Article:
Pembrolizumab approved in SA

February 7, 2018 Word for Word Media 0Comment

An immuno-oncology drug, Pembrolizumab, recently received regulatory approval by the South African Health Products Regulatory Authority. Dr Ronwyn van Eeden tells us more about the new drug.

Pembrolizumab has been registered in SA for two types of cancers. The first is a type of lung cancer, called non-small cell lung cancer. It’s registered for patients who have failed or     progressed after initial treatment, such as chemotherapy. Usually the drug works better if the expression of PD-L1 (programmed cell death ligand-1) on the cancer is more than 51% as shown in clinical trials. The amount of PD-L1 on the cancer is tested by the pathologist1.

The second is metastatic melanoma as a first- and second-line treatment, meaning it’s used as the first treatment, or after other treatments, such as targeted therapies (BRAF and MEK inhibitors), stop working. It’s been shown to be better than other immunotherapy agents in treating melanoma2.

This is exciting news for patients with these cancers as previously both had a very dismal prognosis. In various clinical trials, some patients responded much better to pembrolizumab than to conventional treatment, and it has proved to prolong survival.

How does it work?

Pembrolizumab is a monoclonal antibody called a PD-1 (programmed cell death-1) inhibitor. PD-1 is a receptor or a checkpoint that is found on the surface of T-cells in the body. T-cells are part of your immune system, which are capable of fighting cancer amongst other functions.

It is called a checkpoint because normally it’s responsible for ‘switching off’ the T-cell, making it inactive or not functioning. This controls the number of T-cells that are active for normal functioning of the immune system.

Pembrolizumab binds to PD-1 and prevents it from interacting with PD-L1. PD-L1 is found on the surface of some cancer cells.

If you have cancer that expresses or carries PD-L1, usually when PD-L1 binds to PD-1 on the T-cell, it causes the T-cells to be ineffective, preventing them from having the ability to fight cancer.

Pembrolizumab, by blocking the PD-1 receptor, prevents the PD-L1 on the cancer from binding to it and rendering the T-cell ineffective. It also then keeps the T-cells ‘switched on’ constantly, so that they are over-activated, more abundant and can fight cancer more effectively. Pembrolizumab, thus allows your body’s own immune system to fight cancer.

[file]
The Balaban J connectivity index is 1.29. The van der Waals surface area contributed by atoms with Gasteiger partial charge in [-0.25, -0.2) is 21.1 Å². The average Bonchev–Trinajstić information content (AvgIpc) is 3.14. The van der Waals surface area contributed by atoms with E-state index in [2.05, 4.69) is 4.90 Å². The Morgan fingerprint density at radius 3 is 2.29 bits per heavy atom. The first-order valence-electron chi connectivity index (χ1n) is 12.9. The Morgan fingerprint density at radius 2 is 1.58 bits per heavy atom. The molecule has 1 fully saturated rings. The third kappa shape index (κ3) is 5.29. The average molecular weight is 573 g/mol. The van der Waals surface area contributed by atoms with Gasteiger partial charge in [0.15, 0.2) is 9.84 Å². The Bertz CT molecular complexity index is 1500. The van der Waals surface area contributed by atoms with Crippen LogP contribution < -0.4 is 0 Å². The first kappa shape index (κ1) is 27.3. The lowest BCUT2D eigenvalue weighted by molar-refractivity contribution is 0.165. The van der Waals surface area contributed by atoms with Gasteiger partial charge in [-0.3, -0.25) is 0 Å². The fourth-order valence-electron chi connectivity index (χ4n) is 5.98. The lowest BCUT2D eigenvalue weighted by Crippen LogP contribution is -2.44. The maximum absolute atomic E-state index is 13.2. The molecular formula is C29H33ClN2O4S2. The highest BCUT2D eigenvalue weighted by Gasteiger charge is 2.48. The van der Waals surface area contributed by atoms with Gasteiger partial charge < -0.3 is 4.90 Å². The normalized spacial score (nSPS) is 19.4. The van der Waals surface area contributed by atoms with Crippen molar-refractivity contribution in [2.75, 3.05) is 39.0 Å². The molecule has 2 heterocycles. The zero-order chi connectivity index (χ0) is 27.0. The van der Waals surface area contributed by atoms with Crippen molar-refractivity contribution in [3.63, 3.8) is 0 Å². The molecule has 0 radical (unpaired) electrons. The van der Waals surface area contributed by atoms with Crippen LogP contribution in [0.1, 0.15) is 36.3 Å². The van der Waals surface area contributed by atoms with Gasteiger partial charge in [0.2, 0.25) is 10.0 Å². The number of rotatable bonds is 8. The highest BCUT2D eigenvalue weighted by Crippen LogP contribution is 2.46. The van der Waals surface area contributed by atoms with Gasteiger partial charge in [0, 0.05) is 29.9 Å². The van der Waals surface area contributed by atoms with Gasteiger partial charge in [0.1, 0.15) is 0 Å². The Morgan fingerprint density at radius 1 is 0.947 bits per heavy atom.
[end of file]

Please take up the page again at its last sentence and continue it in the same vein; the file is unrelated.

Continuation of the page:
Side effects

The side effect profile of immunotherapy drugs, such as pembrolizumab, is very different from those previously seen with chemo or targeted therapies.

Side effects (or immune-related adverse events) usually result because of the over-activation of the immune system. Commonly, fatigue and skin rashes can occur as well as colitis or diarrhoea, pneumonitis (inflammation in the lungs causing shortness of breath) and unusual side effects, such as hypothyroidism, arthralgias (joint pains) and neurological side effects.

These side effects can occur in any organ system in the body. It’s important that the oncologist prescribing treatment is aware of them and that patients are well-informed. In general, however, pembrolizumab is well-tolerated and offers patients good quality of life.


The difficulty comes with the price of all immunotherapy drugs. They’re often unaffordable and many funders will not pay for them on this basis, or require a co-payment from patients, which still comes to exorbitant amounts. It is thus unaffordable for patients to pay out of pocket as well.

Although, we’re still waiting formal approval of the price from the National Department of Health, the reality is that one infusion is more than likely to be very expensive.

The development of these phenomenal drugs is extremely costly and that explains the high prices, but it will need to be addressed in the future as this makes these drugs inaccessible to most patients.


1. Trial: KEYNOTE 010

2. Trial: KEYNOTE 006

Dr Ronwyn Van Eeden

MEET OUR EXPERT – Dr Ronwyn van Eeden

Dr Ronwyn van Eeden is a medical oncologist at the Medical Oncology Centre of Rosebank. She has a special interest in supportive care in cancer and new anti-cancer agents, especially immunotherapy.

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